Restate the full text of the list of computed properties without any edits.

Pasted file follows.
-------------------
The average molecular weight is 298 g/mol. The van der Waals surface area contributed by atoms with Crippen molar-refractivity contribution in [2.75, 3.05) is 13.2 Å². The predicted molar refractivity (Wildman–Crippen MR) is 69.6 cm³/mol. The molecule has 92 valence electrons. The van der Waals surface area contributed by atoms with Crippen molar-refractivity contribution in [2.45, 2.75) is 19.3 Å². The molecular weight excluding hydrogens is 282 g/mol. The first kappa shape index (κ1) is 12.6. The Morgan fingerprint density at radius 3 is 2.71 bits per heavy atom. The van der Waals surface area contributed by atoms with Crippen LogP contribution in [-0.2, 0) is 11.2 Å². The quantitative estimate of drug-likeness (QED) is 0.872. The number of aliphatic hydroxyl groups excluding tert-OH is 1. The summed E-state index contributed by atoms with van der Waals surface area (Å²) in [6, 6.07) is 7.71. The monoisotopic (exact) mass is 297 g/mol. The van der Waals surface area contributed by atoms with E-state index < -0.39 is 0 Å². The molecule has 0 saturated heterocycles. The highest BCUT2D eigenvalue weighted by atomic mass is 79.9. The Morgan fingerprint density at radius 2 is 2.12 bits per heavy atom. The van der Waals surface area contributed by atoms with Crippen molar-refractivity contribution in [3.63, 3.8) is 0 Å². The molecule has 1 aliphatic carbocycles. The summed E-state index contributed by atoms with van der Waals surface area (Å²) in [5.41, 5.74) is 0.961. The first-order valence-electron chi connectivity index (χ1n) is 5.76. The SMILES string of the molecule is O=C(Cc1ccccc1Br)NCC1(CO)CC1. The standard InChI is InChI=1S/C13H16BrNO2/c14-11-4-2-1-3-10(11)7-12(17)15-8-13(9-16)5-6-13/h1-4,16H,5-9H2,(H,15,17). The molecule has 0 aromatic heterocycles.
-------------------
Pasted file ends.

The average molecular weight is 298 g/mol. The van der Waals surface area contributed by atoms with Crippen molar-refractivity contribution in [2.75, 3.05) is 13.2 Å². The predicted molar refractivity (Wildman–Crippen MR) is 69.6 cm³/mol. The molecule has 92 valence electrons. The van der Waals surface area contributed by atoms with Crippen molar-refractivity contribution in [2.45, 2.75) is 19.3 Å². The molecular weight excluding hydrogens is 282 g/mol. The first kappa shape index (κ1) is 12.6. The Morgan fingerprint density at radius 3 is 2.71 bits per heavy atom. The van der Waals surface area contributed by atoms with Crippen LogP contribution in [-0.2, 0) is 11.2 Å². The quantitative estimate of drug-likeness (QED) is 0.872. The number of aliphatic hydroxyl groups excluding tert-OH is 1. The summed E-state index contributed by atoms with van der Waals surface area (Å²) in [6, 6.07) is 7.71. The monoisotopic (exact) mass is 297 g/mol. The van der Waals surface area contributed by atoms with E-state index < -0.39 is 0 Å². The molecule has 0 saturated heterocycles. The highest BCUT2D eigenvalue weighted by atomic mass is 79.9. The Morgan fingerprint density at radius 2 is 2.12 bits per heavy atom. The van der Waals surface area contributed by atoms with Crippen molar-refractivity contribution in [3.63, 3.8) is 0 Å². The molecule has 1 aliphatic carbocycles. The summed E-state index contributed by atoms with van der Waals surface area (Å²) in [5.41, 5.74) is 0.961. The first-order valence-electron chi connectivity index (χ1n) is 5.76. The SMILES string of the molecule is O=C(Cc1ccccc1Br)NCC1(CO)CC1. The standard InChI is InChI=1S/C13H16BrNO2/c14-11-4-2-1-3-10(11)7-12(17)15-8-13(9-16)5-6-13/h1-4,16H,5-9H2,(H,15,17). The molecule has 0 aromatic heterocycles.